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General Motors, Toyota and other automakers suffered a hit to US sales in the latest quarter as supply chain woes continued to crimp inventories, according to results released Friday. Online News
GM sold 582,401 autos in the three months ending June 30, a drop of 15 percent from the same period a year ago.
The Detroit giant said it is holding 95,000 partially-built vehicles in need of components that it expects to deliver by the end of 2022.
Such maneuvers have become the norm over the last year as manufacturers try to make headway on as many high-margin vehicles as possible amid limited supply of semiconductors and other key items.
On the positive side, GM said it scored strong sales for its pickup trucks, the Chevrolet Silverado and GMC Sierra, despite low inventories. And “pent-up demand” drove sales growth in other vehicles, including the Chevrolet Camaro and Chevrolet Colorado.
GM reaffirmed its full-year profit outlook, but its second-quarter net income range of between $1.6 billion and $1.9 billion lagged consensus estimates.
Meanwhile, Toyota reported sales of 531,105 over the same period, a drop of 23 percent compared with the 2021 quarter, and the Japanese company also cited “ongoing inventory challenges” hindering its dealerships.
A bright spot has been a jump in sales of Toyota’s electric vehicles, which have comprised more than 25 percent of Toyota’s sales so far this year.
Cox Automotive has forecast a 19.3 percent drop in US auto sales for the second quarter.
“Even though economic conditions have worsened in the past months, the lack of supply is still the greatest headwind facing the auto industry today,” said Charlie Chesbrough, senior economist at Cox.
Hyundai Motor America reported a drop of 23 percent sales drop to 184,191 units.
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Notes from APS Radio News
During the past few years, a number of the world’s central banks have engaged in massive programs of monetary expansion, even as jobs and businesses were lost by way of virus-related restrictions and quarantines.
For example, beginning in March of 2020, the US Federal Reserve engaged in a substantially greater program of monetary expansion by purchasing hundreds of billions of dollars of Treasury and corporate bonds.
Since the early part of March 2020 to date, the Federal Reserve has added over $4 trillion to its holdings.
In particular, whereas on or about February 24, 2020, the holdings of the Federal Reserve stood at $4.2 trillion, on or about January 17, 2022, the holdings of the Federal Reserve stood at about $8.9 trillion.
As well, the Federal Reserve has kept interest rates low.
Recently, Jerome Powell, the head of the Federal Reserve, said that he wasn’t concerned about inflation and that, for the none, the Federal Reserve would keep interest rates at low levels.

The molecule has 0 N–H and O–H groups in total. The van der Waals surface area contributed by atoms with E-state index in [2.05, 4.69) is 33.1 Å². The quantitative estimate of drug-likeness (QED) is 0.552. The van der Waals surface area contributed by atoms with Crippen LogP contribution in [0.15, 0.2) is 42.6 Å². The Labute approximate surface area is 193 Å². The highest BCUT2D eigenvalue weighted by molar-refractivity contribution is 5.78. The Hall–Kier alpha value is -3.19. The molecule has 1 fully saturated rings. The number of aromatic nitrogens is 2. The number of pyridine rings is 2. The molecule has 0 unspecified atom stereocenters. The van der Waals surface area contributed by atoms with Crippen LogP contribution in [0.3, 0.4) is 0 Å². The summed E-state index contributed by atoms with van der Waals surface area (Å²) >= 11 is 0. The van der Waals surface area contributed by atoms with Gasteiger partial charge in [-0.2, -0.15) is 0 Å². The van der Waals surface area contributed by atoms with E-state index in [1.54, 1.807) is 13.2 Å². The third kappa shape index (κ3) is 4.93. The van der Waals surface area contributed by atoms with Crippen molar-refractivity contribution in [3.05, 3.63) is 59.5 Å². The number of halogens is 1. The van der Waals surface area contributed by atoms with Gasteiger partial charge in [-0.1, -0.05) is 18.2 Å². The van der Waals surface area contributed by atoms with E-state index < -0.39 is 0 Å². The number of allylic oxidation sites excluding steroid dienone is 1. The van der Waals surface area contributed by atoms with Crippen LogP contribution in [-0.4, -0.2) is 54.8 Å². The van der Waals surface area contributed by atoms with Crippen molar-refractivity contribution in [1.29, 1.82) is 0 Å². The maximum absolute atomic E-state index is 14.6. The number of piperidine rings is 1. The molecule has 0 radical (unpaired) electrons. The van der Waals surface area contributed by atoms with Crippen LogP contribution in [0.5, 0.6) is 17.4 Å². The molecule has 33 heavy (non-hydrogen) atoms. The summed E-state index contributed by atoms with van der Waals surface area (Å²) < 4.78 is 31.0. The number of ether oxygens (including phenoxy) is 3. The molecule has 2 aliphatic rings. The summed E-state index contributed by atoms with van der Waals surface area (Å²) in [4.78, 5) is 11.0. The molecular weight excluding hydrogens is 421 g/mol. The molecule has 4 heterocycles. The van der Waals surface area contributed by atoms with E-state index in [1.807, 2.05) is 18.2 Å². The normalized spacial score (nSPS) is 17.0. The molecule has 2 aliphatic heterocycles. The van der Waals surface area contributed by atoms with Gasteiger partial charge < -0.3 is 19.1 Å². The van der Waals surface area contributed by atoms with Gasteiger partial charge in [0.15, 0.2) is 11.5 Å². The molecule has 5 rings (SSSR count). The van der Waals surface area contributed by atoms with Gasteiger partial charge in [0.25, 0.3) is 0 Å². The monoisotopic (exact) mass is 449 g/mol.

Another examples is that of the Bank of Japan.
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According to Fred Economic Data, as of October 2021, the Bank of Japan’s holdings were about $6.4 trillion or about 725 trillion Yen.
In the early part of March 2020, the Bank of Japan’s holdings were $5.3 holdings. During the period mentioned, the Bank of Japan added over one trillion dollars to its holdings.
A number of corporations have been borrowing money inexpensively and have been purchasing their own shares of stocks, increasing share prices of stocks.
Still, there are concerns among investors.
A number of them have expressed concerns about central banks’ eventually increasing interest rates, as, during the past year, inflation levels have been increasing.
The combination of low interest rates, expansive monetary policies, fiscal stimulus programs, which themselves have infused trillions into the US economy, and shortages of goods and services caused by virus-related restrictions and lockdowns has increased levels of inflation.
Investors also have worried, for example, about announcements that were made by companies like Toyota and VW; months ago, those companies announced that because of shortages of particular types of material, they would be reducing levels of production.
Many months ago, the results of a survey of UK manufacturers were released.
That survey indicated that many businesses in the UK were concerned about shortages of supplies.
In general, jobs and businesses have been lost by way of mandates, restrictions and quarantines, which, in their turn, were imposed by way of the virus narrative.
In the US, overall, the mortality rate of the virus is about .069%, according to Statista, an award-winning service.
The recovery rate is over 99% for most age groups.
What has followed in the wake of lockdowns and mandates has been the infusion of trillions of dollars into the US economy, the increasing succeess of online businesses like Amazon and other large online retailers, various bank and tech-related stocks, the shuttering of small to medium-sized businesses and the loss of millions of jobs.
Another result has been the increasing levels of inflation, especially those of food and fuel.
In official terms, for purposes of reporting, the US Labor Department uses what is called “core inflation”.
Core inflation excludes items like food and fuel, as those are deemed too volatile.
Shortage and supply line difficulties began well before the onset of the war in Ukraine, according to a number of observers.
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